Want to meet a government official who tells the truth — in spades? Then you will definitely want to set aside time to hear of the stunning findings of the top US investigator for spending in Afghanistan.
The biggest problem is not theft, but waste, he says. For example, the $500 million spent on airplanes that no one could fly, and that ultimately had to be scrapped, a process that cost yet more thousands of dollars. Or the gift of soybeans, which the Afghans will not eat and will not grow. Or how about the creation of a navy for Afghanistan — a country that is landlocked?
The biggest source of the problem is the lack of accountability, he says. But that is changing.
“God bless whistleblowers,” says Sopko. “If we didn’t have them, things would be a hundred times worse.” And some of his sources of information would surprise you.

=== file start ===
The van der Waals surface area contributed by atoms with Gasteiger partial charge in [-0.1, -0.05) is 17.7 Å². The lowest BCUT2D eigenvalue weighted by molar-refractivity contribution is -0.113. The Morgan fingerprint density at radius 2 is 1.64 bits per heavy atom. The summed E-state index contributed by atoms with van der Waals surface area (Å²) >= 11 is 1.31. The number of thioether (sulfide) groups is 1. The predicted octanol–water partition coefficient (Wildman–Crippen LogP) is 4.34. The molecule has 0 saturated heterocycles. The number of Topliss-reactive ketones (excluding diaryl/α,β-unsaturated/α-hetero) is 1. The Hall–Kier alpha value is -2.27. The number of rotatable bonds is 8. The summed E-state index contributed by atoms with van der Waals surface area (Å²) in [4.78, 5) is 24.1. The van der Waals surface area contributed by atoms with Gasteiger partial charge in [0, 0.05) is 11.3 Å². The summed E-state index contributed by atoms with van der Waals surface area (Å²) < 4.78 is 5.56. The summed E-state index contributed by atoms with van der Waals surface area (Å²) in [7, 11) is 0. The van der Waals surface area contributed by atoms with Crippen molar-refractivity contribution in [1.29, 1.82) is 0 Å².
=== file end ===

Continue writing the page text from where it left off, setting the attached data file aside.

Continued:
Not all of the money was wasted in Afghanistan, he says. You cannot believe where all the money (from corruption in Afghanistan) has ended up — but a lot of it is here in the United States.”
If anyone can find it, it’s probably John Sopko.
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Related front page panorama photo credit: Approximate loss numbers from podcast, Poppy capsule (David Mansfield / SIGAR PDF), TFBSO logo (USGS.GOV), Abandoned G222 planes (SIGAR PDF), Soybeans (Dan Lemke / Minnesota Soybean Research and Promotion Council / U.S. Department of Agriculture [CC BY 2.0]), Special IG John F. Sopko (House Committee on Oversight and Government Reform / SIGAR [PDF])